Speaking at the National Economic Dialogue last week, IFA president Tim Cullinan said Government policy will have to reflect the changed circumstances over the last six months.

He said the war in Ukraine had caused huge disruption and farm families were struggling with extra bills.

“Farmers are currently engulfed in an input price crisis, and they will need innovative financial supports to help preserve food supply, employment and economic activity in rural Ireland in the weeks and months ahead. While we acknowledge the pigs, tillage and fodder schemes, more will need to be done,” he said.

The IFA president said the Government’s climate policy has to incorporate economic and social sustainability.

“This must be the cornerstone of policy formation. We cannot have environmental targets without a proper understanding of the implications for economic and social sustainability. As we face economic headwinds, this principle must apply right across the economy, not just in agriculture,” he said. The Government must ensure that all the provisions in the Climate Act in relation to farming are properly taken into account when setting sectoral emissions ceilings.

The ceiling based on a 21.7% reduction will pose huge challenges. However, anything higher will do significant damage on top of the renewed Brexit uncertainty the sector faces.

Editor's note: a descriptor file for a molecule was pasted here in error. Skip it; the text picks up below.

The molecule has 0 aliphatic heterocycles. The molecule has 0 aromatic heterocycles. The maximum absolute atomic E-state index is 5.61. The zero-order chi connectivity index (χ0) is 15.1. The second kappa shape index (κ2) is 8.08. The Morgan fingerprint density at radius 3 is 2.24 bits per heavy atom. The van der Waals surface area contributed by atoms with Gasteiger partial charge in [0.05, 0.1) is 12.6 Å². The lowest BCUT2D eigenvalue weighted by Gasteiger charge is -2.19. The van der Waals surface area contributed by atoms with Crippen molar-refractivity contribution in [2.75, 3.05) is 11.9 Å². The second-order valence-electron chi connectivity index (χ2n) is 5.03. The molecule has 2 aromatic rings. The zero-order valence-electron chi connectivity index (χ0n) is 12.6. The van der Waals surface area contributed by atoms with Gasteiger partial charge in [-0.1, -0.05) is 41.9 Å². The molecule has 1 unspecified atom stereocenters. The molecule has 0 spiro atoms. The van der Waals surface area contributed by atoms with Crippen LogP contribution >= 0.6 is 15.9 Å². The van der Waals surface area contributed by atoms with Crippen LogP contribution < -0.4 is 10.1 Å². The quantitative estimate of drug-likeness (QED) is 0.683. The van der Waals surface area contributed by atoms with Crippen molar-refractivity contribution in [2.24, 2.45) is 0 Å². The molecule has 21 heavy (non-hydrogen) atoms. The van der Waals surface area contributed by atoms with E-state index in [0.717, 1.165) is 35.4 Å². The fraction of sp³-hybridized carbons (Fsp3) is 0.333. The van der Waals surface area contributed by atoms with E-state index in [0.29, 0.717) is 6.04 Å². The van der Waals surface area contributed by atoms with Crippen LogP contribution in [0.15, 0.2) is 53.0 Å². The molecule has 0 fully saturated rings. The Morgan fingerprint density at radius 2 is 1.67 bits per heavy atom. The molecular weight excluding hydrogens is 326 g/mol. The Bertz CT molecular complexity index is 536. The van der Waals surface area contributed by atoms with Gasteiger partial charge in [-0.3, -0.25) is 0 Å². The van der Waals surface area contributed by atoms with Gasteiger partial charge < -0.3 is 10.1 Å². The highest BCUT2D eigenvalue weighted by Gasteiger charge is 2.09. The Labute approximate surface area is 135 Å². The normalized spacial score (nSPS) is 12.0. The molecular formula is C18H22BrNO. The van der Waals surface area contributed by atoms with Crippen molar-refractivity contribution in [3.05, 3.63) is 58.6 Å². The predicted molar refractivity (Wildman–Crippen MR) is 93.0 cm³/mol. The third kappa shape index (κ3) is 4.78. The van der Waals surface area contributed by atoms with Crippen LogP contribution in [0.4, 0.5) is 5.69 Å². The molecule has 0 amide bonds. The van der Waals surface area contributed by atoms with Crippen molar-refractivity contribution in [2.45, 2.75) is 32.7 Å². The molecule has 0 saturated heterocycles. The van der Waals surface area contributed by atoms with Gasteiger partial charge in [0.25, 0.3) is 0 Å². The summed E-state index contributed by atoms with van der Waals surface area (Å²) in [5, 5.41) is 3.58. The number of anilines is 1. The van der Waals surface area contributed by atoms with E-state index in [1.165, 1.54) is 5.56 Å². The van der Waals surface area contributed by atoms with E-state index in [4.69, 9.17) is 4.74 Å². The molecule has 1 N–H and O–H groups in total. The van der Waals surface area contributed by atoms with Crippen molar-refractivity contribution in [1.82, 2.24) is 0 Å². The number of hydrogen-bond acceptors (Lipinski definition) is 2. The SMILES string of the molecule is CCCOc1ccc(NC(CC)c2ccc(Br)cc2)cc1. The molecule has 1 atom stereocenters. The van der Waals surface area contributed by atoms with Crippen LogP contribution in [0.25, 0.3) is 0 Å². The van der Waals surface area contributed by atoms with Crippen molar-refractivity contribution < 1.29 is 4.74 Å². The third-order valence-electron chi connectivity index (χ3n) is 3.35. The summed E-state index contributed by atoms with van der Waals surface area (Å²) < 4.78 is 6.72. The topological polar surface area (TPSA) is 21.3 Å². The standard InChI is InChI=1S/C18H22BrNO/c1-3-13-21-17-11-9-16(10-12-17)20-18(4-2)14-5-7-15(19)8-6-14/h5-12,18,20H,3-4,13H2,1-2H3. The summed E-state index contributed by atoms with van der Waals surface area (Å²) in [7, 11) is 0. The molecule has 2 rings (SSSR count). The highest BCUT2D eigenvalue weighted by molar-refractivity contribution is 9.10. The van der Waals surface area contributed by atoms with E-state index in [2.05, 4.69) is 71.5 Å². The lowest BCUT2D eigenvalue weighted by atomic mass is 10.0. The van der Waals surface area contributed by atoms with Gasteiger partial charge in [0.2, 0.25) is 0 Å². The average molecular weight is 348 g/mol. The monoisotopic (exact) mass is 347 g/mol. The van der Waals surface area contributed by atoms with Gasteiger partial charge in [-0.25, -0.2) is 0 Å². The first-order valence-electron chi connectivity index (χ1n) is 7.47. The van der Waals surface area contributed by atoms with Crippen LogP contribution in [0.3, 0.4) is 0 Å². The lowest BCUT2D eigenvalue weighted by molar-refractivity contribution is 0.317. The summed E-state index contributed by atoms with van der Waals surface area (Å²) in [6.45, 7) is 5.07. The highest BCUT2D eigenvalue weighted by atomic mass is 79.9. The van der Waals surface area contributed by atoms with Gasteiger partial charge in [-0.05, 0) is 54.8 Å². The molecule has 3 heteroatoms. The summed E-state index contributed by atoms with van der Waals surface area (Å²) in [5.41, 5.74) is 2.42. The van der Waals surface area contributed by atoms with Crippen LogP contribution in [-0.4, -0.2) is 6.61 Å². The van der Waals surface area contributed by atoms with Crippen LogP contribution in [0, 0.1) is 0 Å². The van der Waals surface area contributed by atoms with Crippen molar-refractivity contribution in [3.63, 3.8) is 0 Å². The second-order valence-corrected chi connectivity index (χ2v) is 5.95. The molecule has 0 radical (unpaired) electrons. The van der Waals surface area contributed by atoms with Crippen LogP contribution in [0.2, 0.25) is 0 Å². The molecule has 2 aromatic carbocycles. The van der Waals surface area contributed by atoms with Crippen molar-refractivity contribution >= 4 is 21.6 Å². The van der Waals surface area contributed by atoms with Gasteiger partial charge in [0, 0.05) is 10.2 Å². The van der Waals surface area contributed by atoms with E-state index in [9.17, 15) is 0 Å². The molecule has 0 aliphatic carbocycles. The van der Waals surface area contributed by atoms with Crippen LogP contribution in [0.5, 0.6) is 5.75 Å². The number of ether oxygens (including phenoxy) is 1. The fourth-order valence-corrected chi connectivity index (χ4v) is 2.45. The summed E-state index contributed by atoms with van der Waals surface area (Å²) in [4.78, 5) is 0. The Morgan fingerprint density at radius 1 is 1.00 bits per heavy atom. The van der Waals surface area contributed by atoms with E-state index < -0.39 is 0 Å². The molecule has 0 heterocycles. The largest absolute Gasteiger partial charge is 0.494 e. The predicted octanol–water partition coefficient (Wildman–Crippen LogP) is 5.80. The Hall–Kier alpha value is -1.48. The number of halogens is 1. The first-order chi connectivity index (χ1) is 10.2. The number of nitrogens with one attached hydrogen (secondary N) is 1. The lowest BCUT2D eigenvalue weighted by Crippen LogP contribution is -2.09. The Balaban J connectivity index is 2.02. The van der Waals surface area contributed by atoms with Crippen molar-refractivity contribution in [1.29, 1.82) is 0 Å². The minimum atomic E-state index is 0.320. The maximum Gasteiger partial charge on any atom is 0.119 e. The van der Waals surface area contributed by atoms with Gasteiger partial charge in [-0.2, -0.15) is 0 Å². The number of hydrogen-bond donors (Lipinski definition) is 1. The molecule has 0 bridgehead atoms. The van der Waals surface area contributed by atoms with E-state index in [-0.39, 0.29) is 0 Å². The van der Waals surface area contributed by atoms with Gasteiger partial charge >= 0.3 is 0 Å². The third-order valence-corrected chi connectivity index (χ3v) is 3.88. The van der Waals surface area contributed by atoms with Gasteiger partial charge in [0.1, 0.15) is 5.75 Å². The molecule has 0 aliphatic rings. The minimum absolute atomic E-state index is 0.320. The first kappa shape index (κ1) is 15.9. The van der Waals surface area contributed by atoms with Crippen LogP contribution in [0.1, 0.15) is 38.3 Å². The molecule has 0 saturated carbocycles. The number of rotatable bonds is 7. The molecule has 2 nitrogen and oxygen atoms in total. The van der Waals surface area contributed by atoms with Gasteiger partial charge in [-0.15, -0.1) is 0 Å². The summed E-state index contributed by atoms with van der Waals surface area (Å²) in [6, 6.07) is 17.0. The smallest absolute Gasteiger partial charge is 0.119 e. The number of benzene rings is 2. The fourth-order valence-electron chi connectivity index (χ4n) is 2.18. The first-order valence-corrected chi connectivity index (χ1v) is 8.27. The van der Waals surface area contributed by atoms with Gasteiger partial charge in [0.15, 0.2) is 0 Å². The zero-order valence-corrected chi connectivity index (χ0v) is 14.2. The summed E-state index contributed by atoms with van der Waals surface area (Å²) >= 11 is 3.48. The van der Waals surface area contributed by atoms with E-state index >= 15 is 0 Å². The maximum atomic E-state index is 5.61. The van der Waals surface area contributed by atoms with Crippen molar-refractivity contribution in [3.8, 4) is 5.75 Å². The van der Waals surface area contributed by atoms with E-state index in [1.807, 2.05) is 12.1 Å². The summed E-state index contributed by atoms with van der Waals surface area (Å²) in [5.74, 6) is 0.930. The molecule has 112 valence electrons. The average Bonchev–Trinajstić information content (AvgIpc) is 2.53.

Cullinan said Budget 2023 provides a real opportunity for this Government to demonstrate that they understand the real situation for Irish farmers on the ground.

“I am calling on the Government to firstly remove all unnecessary uncertainty and, at a minimum, extend all existing positive taxation measures/interventions to promote agricultural activity, asset transfer and balanced rural development for at least the next three years.”

Minister’s U-turn on fodder support scheme necessary move

IFA president Tim Cullinan said confirmation that lands classified as Category 1 land under the Areas of Natural Constraint (ANC) will now be eligible for the Fodder Support Scheme is a necessary development.

“These lands should never have been excluded. The minister has published the revised terms and conditions,” he said.

“This is the right thing to do. Excluding Category 1 ANC lands from the terms and conditions was a spectacular own goal,” he said.

IFA national hill farming committee chair Cailín Conneely said thousands of farmers in hill areas would have been excluded if Category 1 ANC lands were not eligible.

“The whole point of the fodder scheme is to support these same farmers.”